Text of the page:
Archive | March, 2010

Online Reputations Are Dead. Long Live Reputations?

30 Mar

Some months ago I went on a bit of a rant in a post ostensibly about User Generated Content (UGC) against online sites that were, in my view, providing a dangerous outlet for irresponsible and unsubstantiated charges against businesses and professionals by anonymous posters. This subject has taken on renewed interest in the wake of the launch of new online services that will allow people to post comments on others’ personal reputations, as opposed to just feedback on businesses and professionals.

TechCrunch’s Michael Arrington has just done me one better with a thoughtful piece on the evolving nature of online reputations and how, according to Mike, we all need to just lighten up and embrace our indiscretions. While I applaud Mike for his somewhat Zen-line perspective on how to navigate a world increasingly open to mischief when it comes to reputations — one’s own and other people’s – I question some of his prescriptions.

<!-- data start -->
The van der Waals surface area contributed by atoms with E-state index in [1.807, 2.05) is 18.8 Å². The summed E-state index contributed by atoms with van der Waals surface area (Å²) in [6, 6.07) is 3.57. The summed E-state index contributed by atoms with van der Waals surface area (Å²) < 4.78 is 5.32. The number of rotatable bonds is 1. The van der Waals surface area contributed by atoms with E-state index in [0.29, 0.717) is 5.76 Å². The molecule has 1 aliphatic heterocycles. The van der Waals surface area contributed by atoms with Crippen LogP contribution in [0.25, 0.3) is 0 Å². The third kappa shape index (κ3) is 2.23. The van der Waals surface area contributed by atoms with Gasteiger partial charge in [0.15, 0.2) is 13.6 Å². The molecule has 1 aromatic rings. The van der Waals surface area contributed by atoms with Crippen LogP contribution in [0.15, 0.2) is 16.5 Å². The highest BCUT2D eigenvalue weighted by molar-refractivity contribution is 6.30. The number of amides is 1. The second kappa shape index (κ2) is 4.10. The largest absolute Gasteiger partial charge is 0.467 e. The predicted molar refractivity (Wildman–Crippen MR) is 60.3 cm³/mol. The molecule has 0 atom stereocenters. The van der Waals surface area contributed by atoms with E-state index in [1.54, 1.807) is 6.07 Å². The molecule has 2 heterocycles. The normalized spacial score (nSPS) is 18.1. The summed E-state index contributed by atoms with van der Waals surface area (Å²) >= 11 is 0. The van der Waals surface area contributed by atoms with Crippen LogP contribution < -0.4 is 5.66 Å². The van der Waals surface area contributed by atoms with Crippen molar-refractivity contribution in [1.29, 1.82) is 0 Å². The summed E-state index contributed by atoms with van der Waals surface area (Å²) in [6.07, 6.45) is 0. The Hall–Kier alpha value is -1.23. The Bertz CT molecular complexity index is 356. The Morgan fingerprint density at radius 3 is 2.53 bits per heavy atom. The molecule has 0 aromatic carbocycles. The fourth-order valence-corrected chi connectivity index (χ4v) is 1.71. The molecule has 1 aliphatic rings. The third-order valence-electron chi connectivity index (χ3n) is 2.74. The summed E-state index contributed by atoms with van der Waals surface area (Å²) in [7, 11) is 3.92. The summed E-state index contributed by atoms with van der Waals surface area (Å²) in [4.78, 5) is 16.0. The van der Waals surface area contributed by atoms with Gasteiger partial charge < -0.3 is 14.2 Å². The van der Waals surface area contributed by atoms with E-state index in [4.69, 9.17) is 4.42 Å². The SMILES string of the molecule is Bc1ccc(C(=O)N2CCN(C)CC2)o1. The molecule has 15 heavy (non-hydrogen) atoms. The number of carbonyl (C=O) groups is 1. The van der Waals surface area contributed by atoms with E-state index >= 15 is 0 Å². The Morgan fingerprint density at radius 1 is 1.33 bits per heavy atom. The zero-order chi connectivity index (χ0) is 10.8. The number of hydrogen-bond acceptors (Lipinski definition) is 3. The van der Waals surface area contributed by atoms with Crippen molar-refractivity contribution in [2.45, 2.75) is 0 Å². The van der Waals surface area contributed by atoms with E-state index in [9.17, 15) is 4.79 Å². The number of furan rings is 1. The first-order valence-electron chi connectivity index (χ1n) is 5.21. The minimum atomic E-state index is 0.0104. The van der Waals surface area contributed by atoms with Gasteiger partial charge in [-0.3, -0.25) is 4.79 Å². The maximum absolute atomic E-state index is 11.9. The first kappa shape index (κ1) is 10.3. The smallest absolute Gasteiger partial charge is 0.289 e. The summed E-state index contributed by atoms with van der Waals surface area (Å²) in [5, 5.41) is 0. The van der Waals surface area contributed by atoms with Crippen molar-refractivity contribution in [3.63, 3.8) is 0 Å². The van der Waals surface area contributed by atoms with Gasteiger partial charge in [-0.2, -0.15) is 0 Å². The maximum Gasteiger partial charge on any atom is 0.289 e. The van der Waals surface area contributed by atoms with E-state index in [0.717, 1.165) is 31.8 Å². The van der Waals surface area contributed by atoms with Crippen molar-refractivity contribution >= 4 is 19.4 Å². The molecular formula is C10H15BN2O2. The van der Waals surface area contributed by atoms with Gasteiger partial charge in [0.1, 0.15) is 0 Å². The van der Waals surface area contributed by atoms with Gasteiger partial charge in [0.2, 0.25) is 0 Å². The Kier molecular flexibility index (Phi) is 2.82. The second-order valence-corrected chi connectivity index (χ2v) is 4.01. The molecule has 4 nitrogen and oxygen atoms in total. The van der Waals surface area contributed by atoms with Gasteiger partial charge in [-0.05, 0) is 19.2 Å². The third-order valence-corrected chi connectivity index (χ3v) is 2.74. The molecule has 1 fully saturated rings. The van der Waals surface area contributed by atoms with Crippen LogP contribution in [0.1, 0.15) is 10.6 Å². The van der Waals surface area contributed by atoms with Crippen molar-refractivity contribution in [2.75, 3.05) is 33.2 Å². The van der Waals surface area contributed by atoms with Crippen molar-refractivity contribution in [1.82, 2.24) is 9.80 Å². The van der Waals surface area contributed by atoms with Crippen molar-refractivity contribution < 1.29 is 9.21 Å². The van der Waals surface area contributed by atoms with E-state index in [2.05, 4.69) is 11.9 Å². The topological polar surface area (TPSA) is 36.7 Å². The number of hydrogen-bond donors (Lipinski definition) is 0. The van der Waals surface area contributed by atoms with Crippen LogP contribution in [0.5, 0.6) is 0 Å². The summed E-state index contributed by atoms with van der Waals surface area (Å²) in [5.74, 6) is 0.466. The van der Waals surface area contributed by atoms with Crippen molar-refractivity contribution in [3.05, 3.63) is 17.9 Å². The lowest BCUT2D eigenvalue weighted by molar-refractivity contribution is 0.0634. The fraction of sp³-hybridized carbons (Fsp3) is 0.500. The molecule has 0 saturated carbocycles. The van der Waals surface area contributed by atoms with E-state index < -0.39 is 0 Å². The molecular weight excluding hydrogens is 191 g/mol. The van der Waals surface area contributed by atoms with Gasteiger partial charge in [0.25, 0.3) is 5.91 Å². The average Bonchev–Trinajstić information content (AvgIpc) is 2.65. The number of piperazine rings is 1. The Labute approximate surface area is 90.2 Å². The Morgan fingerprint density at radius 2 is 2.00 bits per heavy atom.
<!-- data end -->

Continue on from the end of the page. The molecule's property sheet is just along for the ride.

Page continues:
To take liberties with an old cliché, in the future there will be two types of people – those whose reputations have been trashed online and those whose reputations are about to be. In truth, the notion that all of our online reputations will eventually be tarnished is not that extreme when one considers the avalanche of online data about every person remotely connected to the digital world and the freedom with which others can, legitimately or mischievously, add their own narrative – anonymously, of course.